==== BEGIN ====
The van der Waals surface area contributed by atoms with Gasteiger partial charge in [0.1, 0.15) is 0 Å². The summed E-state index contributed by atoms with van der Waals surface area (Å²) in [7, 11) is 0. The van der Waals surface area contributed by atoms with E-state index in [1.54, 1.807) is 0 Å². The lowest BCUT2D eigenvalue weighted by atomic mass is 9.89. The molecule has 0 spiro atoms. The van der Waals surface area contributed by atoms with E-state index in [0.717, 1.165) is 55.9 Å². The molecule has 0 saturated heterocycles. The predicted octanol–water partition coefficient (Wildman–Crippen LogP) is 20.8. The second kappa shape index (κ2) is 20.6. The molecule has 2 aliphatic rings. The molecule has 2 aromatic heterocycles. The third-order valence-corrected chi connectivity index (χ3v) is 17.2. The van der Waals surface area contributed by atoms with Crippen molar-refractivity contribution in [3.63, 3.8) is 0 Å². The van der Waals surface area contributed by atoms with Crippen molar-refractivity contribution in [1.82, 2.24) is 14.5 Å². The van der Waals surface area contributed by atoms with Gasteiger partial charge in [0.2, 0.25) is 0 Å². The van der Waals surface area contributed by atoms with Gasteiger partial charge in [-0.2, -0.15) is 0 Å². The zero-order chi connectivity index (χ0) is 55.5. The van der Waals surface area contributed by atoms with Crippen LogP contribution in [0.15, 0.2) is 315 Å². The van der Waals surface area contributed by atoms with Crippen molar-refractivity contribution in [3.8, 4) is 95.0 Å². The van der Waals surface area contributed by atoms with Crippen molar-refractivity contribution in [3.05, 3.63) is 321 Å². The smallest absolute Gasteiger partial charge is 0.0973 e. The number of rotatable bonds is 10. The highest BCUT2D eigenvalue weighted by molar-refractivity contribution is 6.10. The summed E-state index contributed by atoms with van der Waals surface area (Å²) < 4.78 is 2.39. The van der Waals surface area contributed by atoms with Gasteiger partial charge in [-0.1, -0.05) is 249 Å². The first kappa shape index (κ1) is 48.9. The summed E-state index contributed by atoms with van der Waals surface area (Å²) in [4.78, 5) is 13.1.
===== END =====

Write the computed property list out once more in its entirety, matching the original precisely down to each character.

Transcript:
The van der Waals surface area contributed by atoms with Gasteiger partial charge in [0.1, 0.15) is 0 Å². The summed E-state index contributed by atoms with van der Waals surface area (Å²) in [7, 11) is 0. The van der Waals surface area contributed by atoms with E-state index in [1.54, 1.807) is 0 Å². The lowest BCUT2D eigenvalue weighted by atomic mass is 9.89. The molecule has 0 spiro atoms. The van der Waals surface area contributed by atoms with E-state index in [0.717, 1.165) is 55.9 Å². The molecule has 0 saturated heterocycles. The predicted octanol–water partition coefficient (Wildman–Crippen LogP) is 20.8. The second kappa shape index (κ2) is 20.6. The molecule has 2 aliphatic rings. The molecule has 2 aromatic heterocycles. The third-order valence-corrected chi connectivity index (χ3v) is 17.2. The van der Waals surface area contributed by atoms with Crippen molar-refractivity contribution in [3.63, 3.8) is 0 Å². The van der Waals surface area contributed by atoms with Crippen molar-refractivity contribution in [1.82, 2.24) is 14.5 Å². The van der Waals surface area contributed by atoms with Gasteiger partial charge in [0.2, 0.25) is 0 Å². The van der Waals surface area contributed by atoms with Gasteiger partial charge in [-0.2, -0.15) is 0 Å². The zero-order chi connectivity index (χ0) is 55.5. The van der Waals surface area contributed by atoms with Crippen LogP contribution in [0.15, 0.2) is 315 Å². The van der Waals surface area contributed by atoms with Crippen molar-refractivity contribution in [3.8, 4) is 95.0 Å². The van der Waals surface area contributed by atoms with Crippen molar-refractivity contribution in [3.05, 3.63) is 321 Å². The smallest absolute Gasteiger partial charge is 0.0973 e. The number of rotatable bonds is 10. The highest BCUT2D eigenvalue weighted by molar-refractivity contribution is 6.10. The summed E-state index contributed by atoms with van der Waals surface area (Å²) < 4.78 is 2.39. The van der Waals surface area contributed by atoms with Gasteiger partial charge in [-0.1, -0.05) is 249 Å². The first kappa shape index (κ1) is 48.9. The summed E-state index contributed by atoms with van der Waals surface area (Å²) in [4.78, 5) is 13.1.